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Famous Sufferers of Attached-Lobe Syndrome: Mark Twain

As an attached-lober, Mark Twain used literature and writing to overcome his debilitating propensity for violence and anti-social behavior.

twainlobes

Comments

  1. I cannot say it comes as any surprise to learn that the spiritual perversity evident in every sorry word that dreary fraud foisted upon the eager dupes of the reading public should have shown itself forth in the malformation of his very flesh.

    Veneration of that violent, anti-social old huckster is one of the roots of our current intellectual stalemate. What is called for is nothing short of extirpation, and extirpation forthwith.

    ZORRO

    • ZORRO,
      Have you ever considered membership in the Korrektiv Kollektiv?

      • Dear Mr. Lickona,

        I do spy the occasional glintings of sound theology and geometry in some, rather widely scattered, postings on the Korrektiv Press Web-Log — particularly in those entries bearing the bylines of Mr. Webb, Mr. Potter, Mr. Finnegan, Mr. O’Brien, a lady writer whose name escapes me, and the Asiatic. Nevertheless, the deficit of taste and decency in this quarter is as pervasive as it is undeniable. So vast is this deficit that even my own, frankly commodious, resources would be, I fear, taxed beyond their capacity to supply either sufficient taste, or sufficient decency, to justify the inevitable upset that my hypothetical immersion in this rank pool of degeneracy would inflict upon my valve. (My valve is rather sensitive.)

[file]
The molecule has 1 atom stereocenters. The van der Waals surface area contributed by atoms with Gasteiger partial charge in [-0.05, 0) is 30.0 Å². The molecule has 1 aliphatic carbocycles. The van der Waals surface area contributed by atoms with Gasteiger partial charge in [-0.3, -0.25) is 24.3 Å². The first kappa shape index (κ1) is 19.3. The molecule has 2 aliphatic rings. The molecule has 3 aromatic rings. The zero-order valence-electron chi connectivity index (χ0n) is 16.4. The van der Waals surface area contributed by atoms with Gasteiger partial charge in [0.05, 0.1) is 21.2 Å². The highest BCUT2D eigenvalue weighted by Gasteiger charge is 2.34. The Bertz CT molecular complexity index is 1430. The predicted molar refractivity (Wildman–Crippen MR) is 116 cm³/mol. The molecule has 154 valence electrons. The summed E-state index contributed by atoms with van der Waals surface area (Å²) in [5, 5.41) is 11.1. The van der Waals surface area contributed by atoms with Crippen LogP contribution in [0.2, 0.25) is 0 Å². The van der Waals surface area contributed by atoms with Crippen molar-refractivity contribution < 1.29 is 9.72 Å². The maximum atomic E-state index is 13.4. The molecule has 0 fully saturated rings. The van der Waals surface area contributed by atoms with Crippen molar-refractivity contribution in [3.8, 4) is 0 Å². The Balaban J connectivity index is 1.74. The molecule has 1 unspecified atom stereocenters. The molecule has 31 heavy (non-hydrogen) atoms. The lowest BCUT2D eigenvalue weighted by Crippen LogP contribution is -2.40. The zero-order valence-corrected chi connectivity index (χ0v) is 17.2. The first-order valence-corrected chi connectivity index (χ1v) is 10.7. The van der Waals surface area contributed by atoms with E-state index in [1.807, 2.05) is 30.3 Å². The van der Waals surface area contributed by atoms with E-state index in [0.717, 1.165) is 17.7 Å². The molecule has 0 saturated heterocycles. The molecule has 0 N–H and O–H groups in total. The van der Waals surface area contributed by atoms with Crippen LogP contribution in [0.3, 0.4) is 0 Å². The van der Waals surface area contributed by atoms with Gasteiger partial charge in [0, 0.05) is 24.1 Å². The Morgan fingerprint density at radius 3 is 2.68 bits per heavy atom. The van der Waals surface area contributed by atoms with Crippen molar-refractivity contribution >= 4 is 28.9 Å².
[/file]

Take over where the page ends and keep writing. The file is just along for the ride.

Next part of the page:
In fine: I must reject your veiled invitation, and shall continue my quest for worthy society elsewhere.

        ZORRO

        • P.S. Having meditated upon the manifold shortcomings of this operation, I believe that many can be traced to the baleful influence of Kierkegaard — a thoroughly modern figure, and as such, thoroughly corrupt. Had Kierkegaard lived in a saner, more reasonable age, he would have been burned at the stake. I am happy to say that I have never read a word of Kierkegaard.

          ZORRO

          • Most people who have never read Kierkegaard probably are happier for it, but Kierkegaard might say that happiness isn’t quite the point. Then again, he might not.

            I can’t really argue with your charges about taste and decency. Or rather, I won’t.

          • Angelico Nguyen, Esq., OP says:

            Also, ZORRO, ‘Asiatic’ is not the preferred nomenclature.

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